In essence, the three lawyers for Barbie – the Congolese M’Bemba, the Algerian Bouaita, and the French-Vietnamese Verges – spoke as delegates of a despised nonwhite humanity, transferring the racism of the crime itself onto the MEMORY of the crime. The six million Jews condemned by the Final Solution, therefore, had no right to universal commiseration. The Final Solution was simply a family affair – white prisoners and white executioners. Here one could not expect sympathies of any kind from oppressed peoples of the Third World.

France’s 1987 trial of Klaus Barbie allowed the manipulation of Third World rhetoric to defend a notorious Nazi criminal. Rather than serve to allow France, in a very small way, to “make up” for its shameful wartime behavior, it concluded as one more glaring example of that country’s unconcern for Jewish memory and Jewish justice. It should hardly surprise us, therefore, to have seen present-day France prostrating itself yet again before major criminals, this time before terrorists and aspiring genociders throughout the Arab/Islamic world.

France has been roundly criticized by Americans and others for having refused to take an honorable stand against Saddam Hussein’s regime. In part, this French position can be understood in light of France’s economic ties to Iraq before the onset of Operation Iraqi Freedom. Approximately 60 French companies did an estimated $1.5 billion in trade annually with Baghdad. France controlled over 22.5 percent of Iraq’s imports. In 2001, France became Iraq’s largest European trading partner. And from 1981 to 2001, France was responsible for more than 13 percent of Iraqi arms imports.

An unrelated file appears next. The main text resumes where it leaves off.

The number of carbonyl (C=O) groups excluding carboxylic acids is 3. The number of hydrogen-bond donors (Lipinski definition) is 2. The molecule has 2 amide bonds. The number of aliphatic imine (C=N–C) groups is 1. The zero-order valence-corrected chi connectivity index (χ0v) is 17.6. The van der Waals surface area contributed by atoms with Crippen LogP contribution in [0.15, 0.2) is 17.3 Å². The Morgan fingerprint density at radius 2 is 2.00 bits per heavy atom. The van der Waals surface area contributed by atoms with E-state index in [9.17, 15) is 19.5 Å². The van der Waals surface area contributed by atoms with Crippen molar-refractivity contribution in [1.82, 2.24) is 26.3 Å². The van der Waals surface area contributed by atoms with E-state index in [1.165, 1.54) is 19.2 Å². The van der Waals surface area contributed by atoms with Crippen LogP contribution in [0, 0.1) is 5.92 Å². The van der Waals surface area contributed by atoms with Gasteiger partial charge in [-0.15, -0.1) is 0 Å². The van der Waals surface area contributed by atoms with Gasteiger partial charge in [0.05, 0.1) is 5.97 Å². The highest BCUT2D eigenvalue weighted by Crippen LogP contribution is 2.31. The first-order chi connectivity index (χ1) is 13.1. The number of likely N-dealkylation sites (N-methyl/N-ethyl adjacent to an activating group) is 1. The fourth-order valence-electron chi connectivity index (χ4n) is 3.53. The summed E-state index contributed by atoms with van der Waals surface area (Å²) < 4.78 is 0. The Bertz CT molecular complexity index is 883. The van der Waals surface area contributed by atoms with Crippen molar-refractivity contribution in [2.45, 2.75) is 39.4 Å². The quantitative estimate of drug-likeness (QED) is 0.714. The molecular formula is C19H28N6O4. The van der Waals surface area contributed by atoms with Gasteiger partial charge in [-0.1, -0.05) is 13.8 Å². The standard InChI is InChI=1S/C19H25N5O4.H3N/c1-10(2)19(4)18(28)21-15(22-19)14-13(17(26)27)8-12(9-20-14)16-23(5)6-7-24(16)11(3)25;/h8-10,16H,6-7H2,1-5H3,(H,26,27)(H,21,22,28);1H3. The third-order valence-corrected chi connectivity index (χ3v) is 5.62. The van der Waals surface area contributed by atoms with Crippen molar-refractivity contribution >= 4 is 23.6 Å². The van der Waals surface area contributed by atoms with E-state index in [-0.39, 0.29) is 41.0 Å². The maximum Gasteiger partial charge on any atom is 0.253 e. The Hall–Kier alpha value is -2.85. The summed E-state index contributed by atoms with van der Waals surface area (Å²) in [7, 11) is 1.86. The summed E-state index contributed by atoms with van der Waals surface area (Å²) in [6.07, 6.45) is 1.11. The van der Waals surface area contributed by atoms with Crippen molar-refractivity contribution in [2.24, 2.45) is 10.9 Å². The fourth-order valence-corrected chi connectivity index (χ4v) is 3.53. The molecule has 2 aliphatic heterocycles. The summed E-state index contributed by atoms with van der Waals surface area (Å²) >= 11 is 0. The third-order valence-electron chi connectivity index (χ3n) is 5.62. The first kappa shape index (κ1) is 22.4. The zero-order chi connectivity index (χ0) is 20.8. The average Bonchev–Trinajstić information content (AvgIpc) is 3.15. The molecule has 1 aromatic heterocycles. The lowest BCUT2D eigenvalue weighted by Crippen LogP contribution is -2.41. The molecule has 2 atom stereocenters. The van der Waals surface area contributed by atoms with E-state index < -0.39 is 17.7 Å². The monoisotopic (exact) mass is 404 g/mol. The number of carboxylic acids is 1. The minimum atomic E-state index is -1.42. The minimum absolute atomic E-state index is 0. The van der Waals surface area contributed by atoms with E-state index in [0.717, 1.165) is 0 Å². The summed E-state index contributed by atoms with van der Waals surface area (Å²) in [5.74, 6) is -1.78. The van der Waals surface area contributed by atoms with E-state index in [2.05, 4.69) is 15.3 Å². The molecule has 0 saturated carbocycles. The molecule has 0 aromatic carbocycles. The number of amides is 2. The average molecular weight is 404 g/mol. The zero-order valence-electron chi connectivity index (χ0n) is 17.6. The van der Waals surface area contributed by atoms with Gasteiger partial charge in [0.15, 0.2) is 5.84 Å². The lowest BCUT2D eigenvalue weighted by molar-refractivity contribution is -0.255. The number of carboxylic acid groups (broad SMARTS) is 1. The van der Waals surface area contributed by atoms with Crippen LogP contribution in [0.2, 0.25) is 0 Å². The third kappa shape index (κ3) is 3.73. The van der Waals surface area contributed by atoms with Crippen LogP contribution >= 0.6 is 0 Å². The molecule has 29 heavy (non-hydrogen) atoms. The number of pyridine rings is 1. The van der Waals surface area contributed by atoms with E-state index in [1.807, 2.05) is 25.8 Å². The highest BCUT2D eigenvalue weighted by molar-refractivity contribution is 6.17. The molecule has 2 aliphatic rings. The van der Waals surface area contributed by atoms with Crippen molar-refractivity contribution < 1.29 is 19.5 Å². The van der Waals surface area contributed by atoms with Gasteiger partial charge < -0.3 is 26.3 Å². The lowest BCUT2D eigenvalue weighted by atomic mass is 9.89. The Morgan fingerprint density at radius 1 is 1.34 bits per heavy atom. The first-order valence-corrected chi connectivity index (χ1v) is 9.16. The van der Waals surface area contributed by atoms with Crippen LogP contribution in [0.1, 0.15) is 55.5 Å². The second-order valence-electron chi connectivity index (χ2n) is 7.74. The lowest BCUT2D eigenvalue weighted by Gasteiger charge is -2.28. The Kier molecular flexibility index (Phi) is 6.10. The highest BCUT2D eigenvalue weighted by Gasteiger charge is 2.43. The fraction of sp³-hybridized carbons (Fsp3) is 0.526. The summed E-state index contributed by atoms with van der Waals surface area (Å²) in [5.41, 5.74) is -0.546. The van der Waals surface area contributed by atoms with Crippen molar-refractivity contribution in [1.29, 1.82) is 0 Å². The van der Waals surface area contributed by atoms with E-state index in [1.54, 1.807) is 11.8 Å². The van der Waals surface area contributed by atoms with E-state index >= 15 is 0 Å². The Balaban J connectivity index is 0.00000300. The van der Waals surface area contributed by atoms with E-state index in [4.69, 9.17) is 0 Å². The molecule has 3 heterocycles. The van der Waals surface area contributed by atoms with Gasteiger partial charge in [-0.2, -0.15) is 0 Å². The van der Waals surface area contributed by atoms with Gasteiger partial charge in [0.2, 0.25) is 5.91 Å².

To be sure, America’s earlier ties to Iraq are less than commendable, and our current war in Iraq is not going well. Operationally, it has produced a steady series of setbacks and a tragically growing number of casualties. Yet, America HAS memory and America is at least consciously embarked upon a path of justice. Unlike France, which has made a determined ritual of forgetting, America – in principle and in action – is now firmly dedicated to remembrance.

Sometimes, even if his description is premature, the poet can tell us far more than the scholar. “There is no longer a virtuous nation,” says W.B. Yeats, “and the best of us live by candle light.” For the moment, at least, with no thanks to France, America and Israel stand proudly to remind us that the poet’s dark vision has yet to arrive.

(c) Copyright The Jewish Press. All rights reserved.

LOUIS RENE BERES (Ph.D., Princeton, 1971) was born in Switzerland at the end of World War II. He lectures and publishes widely on international relations and international law, and is Strategic and Military Affairs columnist for The Jewish Press.